“Solemn” because you know that these graduates are going out all over India in church planting at a time when persecution against the church is a daily occurrence.

“Joyful” because Christ has promised to never leave us or forsake us and has clearly said that persecution for His name will be a special opportunity to share His glorious good news (Gospel).

India (Part 4) The Father’s Blessing

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Father’s Blessing

I spoke on the Father’s Blessing in the women’s conference today in Delhi where my daughter Marita was the featured speaker. I said that a blessing speaks to our identity and our destiny and that a blessing enables us to prosper.

As part of my presentation, I knelt before Marita, looking her in the eyes, my hand on her shoulder, as I gave her the Father’s blessing. I told her I was pleased with her, that I delight in her and that God has a great destiny for her and her family.

Marita reminded me, through tears, that I had blessed her many times but that each time was powerfully meaningful.

I realized anew that each of us carry the power to enable the people around us to prosper through our spoken words of blessing. Yet Satan often convinces us that our words are unnecessary or will be ineffective. So we withhold the blessing.

And I saw in the tear filled eyes and subsequent testimonies of the conference participants that many still long for the father’s blessing.

I told the one’s whom I blessed that while I was not their father, I would speak the words that I believe God would have wanted their earthly fathers to have spoken to them.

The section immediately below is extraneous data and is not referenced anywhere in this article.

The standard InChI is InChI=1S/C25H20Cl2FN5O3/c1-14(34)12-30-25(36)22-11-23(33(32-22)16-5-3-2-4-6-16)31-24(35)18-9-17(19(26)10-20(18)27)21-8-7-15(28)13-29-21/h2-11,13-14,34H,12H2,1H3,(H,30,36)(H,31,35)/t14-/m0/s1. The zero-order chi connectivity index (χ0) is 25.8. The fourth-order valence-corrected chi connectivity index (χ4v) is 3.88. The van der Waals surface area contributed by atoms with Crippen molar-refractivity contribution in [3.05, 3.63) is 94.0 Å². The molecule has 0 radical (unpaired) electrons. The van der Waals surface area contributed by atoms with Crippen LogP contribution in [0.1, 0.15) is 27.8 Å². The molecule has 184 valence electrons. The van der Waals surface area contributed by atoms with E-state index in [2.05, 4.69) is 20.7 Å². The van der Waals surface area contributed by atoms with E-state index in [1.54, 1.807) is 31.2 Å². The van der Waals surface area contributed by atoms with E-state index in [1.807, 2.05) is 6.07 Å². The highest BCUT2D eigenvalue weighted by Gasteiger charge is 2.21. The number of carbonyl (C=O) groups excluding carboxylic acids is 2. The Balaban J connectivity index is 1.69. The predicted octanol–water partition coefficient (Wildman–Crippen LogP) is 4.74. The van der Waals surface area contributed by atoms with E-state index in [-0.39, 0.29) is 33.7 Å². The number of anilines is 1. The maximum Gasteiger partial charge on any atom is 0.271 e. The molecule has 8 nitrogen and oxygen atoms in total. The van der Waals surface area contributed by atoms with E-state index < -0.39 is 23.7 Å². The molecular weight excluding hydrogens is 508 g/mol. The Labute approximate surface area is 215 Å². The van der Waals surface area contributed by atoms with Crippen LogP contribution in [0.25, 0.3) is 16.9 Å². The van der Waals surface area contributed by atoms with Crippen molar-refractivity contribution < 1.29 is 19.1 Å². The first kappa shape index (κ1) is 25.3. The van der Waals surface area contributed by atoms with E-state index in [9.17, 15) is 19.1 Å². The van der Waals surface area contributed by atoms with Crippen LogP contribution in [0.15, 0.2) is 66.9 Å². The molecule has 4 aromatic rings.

In fact, our blessings bring heaven to earth and enable those we bless to walk with new expectation and realization of heaven’s favor.

India (Part 3)

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After an 8 hour road trip from Khuttar to Delhi, Marita and I decided to have a friendly father-daughter competition. We will each write an essay describing what it is like traveling in the passenger seat of a vehicle ‘hurtling’ through the jam packed roads of North India.

I am convinced I will win the competition and Marita is convinced she will. Alex will be the judge. In order not to unduly create fear and undermine tourism in ‘Incredible India’ we have decided not to publish the results on Facebook.

Marita did say that the experience driving here has been like a flooding therapy which has intensely exposed her to her fears in a way which, she believes, has forever cured her of backseat involuntary exclamations while her husband is driving. She is anticipating Todd’s surprised response when he experiences her therapeutic recovery as he drives with her on the streets of Baltimore.

If Marita’s recovery proves to be sustained, we may advice others who have spouses afflicted with ‘backseat exclamationitis’ to invest in a road trip in North India.

India (Part 2)

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We asked God to refresh, empower and position the conference participants for life changing breakthrough. And God did just that. Praise His name.

Here Marita ministers to a women’s conference at Mainiya.